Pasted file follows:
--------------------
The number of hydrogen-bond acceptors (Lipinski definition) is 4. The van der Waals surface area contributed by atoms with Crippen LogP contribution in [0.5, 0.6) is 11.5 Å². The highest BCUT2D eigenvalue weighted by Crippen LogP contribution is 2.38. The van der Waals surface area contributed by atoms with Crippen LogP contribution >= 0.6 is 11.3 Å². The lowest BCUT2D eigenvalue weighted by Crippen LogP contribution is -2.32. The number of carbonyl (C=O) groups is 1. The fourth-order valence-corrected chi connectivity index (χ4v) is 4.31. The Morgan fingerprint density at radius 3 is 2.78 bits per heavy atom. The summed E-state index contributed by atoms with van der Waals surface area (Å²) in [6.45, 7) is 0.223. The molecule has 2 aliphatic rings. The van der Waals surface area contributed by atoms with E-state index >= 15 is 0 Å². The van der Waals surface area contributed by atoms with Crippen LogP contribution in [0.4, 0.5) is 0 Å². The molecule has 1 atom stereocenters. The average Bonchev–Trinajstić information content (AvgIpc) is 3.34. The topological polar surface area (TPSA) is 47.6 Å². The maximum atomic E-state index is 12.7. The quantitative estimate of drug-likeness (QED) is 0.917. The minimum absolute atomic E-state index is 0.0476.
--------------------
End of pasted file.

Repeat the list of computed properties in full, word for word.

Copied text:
The number of hydrogen-bond acceptors (Lipinski definition) is 4. The van der Waals surface area contributed by atoms with Crippen LogP contribution in [0.5, 0.6) is 11.5 Å². The highest BCUT2D eigenvalue weighted by Crippen LogP contribution is 2.38. The van der Waals surface area contributed by atoms with Crippen LogP contribution >= 0.6 is 11.3 Å². The lowest BCUT2D eigenvalue weighted by Crippen LogP contribution is -2.32. The number of carbonyl (C=O) groups is 1. The fourth-order valence-corrected chi connectivity index (χ4v) is 4.31. The Morgan fingerprint density at radius 3 is 2.78 bits per heavy atom. The summed E-state index contributed by atoms with van der Waals surface area (Å²) in [6.45, 7) is 0.223. The molecule has 2 aliphatic rings. The van der Waals surface area contributed by atoms with E-state index >= 15 is 0 Å². The van der Waals surface area contributed by atoms with Crippen LogP contribution in [0.4, 0.5) is 0 Å². The molecule has 1 atom stereocenters. The average Bonchev–Trinajstić information content (AvgIpc) is 3.34. The topological polar surface area (TPSA) is 47.6 Å². The maximum atomic E-state index is 12.7. The quantitative estimate of drug-likeness (QED) is 0.917. The minimum absolute atomic E-state index is 0.0476.